“I will gladly pay you Tuesday for a hamburger today.” – J. Wellington Wimpey
What are friends for?
Payday seems an eternity away and you only have two loonies in your wallet. All your credit cards are maxed out and you need some quick cash. What do you do?
Just ask your friend to loan you some money. Assure him that he will be repaid on Friday. Of course, when you receive your pay cheque you’ll have less disposable income because you have to deduct what you owe from what you have. Or you could ask your friend if you could pay him back later when you have more money. After all, this is your friend.
Some parents (and siblings) will also lend out money – and they don’t seem to mind if you take a while to pay them back(!).
Or get a temporary cash advance
When you run out of friends, you can get a temporary cash advance loan. As long as you prove you are working by producing a pay stub, you issue a cheque and you’ll have the cash in your hand in no time. The cheque won’t be cashed until your pay goes into your account. Unfortunately, this puts you on a revolving wheel of cash crunches that you may never get off.
Or get a bank loan
If all else fails, go see your banker. She can offer you a great solution – the consolidation loan. This type of loan allows you to get out from under all your debts while having only one smaller payment to make each month. It’s designed to help you make a fresh start and it feels good. But guess what someone who is financially challenged does when they’ve paid off all those debts?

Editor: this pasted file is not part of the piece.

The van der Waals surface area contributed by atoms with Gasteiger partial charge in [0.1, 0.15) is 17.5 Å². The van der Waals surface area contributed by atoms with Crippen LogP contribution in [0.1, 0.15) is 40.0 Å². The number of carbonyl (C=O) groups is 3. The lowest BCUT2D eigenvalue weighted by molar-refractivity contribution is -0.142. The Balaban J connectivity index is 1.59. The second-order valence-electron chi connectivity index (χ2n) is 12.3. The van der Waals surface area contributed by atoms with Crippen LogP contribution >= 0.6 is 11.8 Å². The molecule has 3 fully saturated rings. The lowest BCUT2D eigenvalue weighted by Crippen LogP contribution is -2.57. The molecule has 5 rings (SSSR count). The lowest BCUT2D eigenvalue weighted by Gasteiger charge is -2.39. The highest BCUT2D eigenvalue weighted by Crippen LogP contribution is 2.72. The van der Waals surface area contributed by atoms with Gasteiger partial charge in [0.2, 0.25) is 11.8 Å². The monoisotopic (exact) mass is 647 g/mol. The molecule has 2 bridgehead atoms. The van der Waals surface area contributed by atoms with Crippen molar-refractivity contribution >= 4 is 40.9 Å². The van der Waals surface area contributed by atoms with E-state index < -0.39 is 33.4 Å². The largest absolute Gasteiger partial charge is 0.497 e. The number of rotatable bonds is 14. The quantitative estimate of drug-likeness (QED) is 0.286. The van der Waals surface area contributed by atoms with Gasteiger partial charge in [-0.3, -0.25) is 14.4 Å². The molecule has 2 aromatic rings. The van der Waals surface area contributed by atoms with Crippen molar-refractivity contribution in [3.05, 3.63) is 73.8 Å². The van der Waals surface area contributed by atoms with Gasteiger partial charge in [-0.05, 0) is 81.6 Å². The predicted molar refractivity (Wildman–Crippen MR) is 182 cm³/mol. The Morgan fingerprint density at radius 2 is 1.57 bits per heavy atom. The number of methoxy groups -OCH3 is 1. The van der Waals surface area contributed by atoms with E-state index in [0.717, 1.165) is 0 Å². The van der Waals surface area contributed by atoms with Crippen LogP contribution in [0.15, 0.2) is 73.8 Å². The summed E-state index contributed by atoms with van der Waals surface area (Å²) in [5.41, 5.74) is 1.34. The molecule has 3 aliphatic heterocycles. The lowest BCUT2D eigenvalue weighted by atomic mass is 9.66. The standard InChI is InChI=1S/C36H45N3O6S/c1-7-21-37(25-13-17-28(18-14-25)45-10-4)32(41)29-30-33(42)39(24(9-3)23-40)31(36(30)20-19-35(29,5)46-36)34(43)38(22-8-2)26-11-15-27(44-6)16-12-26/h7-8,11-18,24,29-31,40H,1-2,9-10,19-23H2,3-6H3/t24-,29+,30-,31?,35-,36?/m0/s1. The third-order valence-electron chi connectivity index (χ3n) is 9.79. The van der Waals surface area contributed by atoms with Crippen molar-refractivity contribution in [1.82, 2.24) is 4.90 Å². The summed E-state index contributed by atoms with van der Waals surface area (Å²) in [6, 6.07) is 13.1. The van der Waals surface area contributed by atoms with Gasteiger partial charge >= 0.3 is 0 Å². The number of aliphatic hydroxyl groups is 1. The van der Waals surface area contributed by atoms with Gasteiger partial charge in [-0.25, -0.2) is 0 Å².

You guessed it – they apply for a new credit card, go shopping and start all over again. The problem was fixed but the behavior didn’t change.
Borrowing from ourselves
Savings are meant to be saved – for the long term. In fact the government encourages us to save with RRSPs and TFSAs. Withdrawing money from these accounts on a whim – buying a new computer or a weekend getaway – will deplete our assets and leave us with a net nothing!
You can have good reasons to borrow
There are plenty of good reasons to borrow money as long as you can afford to make the regular payments and as long as you view the loan as a shorter-term plan to assist in a longer-term goal. Loans, like credit cards, carry with them a promise you make to yourself and to the lender.
The obligation you sign up for is what they used to call “a matter of honour.” Your lender wants to help you make a fresh start. You’ve made a decision to borrow and a promise to pay back. That’s a legal agreement. That means fixing what’s not right. It means budgeting, changing your spending habits, looking to the future, and changing the past.
Borrowing can be a good thing, but don’t make the mistake of using it poorly.